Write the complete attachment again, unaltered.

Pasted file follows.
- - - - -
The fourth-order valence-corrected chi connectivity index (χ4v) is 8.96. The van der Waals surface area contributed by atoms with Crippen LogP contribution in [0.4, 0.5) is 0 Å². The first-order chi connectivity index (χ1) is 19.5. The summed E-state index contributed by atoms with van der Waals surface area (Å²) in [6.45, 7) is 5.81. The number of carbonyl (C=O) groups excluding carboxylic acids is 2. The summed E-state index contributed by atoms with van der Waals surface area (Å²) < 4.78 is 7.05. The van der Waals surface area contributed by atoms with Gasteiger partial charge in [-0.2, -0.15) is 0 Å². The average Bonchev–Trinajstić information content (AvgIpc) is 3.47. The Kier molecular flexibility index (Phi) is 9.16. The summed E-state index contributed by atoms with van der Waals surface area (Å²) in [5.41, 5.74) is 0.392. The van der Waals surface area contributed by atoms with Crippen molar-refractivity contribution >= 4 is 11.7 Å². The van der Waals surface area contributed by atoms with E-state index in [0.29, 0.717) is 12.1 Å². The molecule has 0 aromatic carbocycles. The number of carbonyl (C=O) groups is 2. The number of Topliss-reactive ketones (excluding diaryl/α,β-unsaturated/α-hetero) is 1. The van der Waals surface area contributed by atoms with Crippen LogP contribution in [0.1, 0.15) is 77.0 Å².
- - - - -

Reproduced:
The fourth-order valence-corrected chi connectivity index (χ4v) is 8.96. The van der Waals surface area contributed by atoms with Crippen LogP contribution in [0.4, 0.5) is 0 Å². The first-order chi connectivity index (χ1) is 19.5. The summed E-state index contributed by atoms with van der Waals surface area (Å²) in [6.45, 7) is 5.81. The number of carbonyl (C=O) groups excluding carboxylic acids is 2. The summed E-state index contributed by atoms with van der Waals surface area (Å²) < 4.78 is 7.05. The van der Waals surface area contributed by atoms with Gasteiger partial charge in [-0.2, -0.15) is 0 Å². The average Bonchev–Trinajstić information content (AvgIpc) is 3.47. The Kier molecular flexibility index (Phi) is 9.16. The summed E-state index contributed by atoms with van der Waals surface area (Å²) in [5.41, 5.74) is 0.392. The van der Waals surface area contributed by atoms with Crippen molar-refractivity contribution >= 4 is 11.7 Å². The van der Waals surface area contributed by atoms with E-state index in [0.29, 0.717) is 12.1 Å². The molecule has 0 aromatic carbocycles. The number of carbonyl (C=O) groups is 2. The number of Topliss-reactive ketones (excluding diaryl/α,β-unsaturated/α-hetero) is 1. The van der Waals surface area contributed by atoms with Crippen LogP contribution in [0.1, 0.15) is 77.0 Å².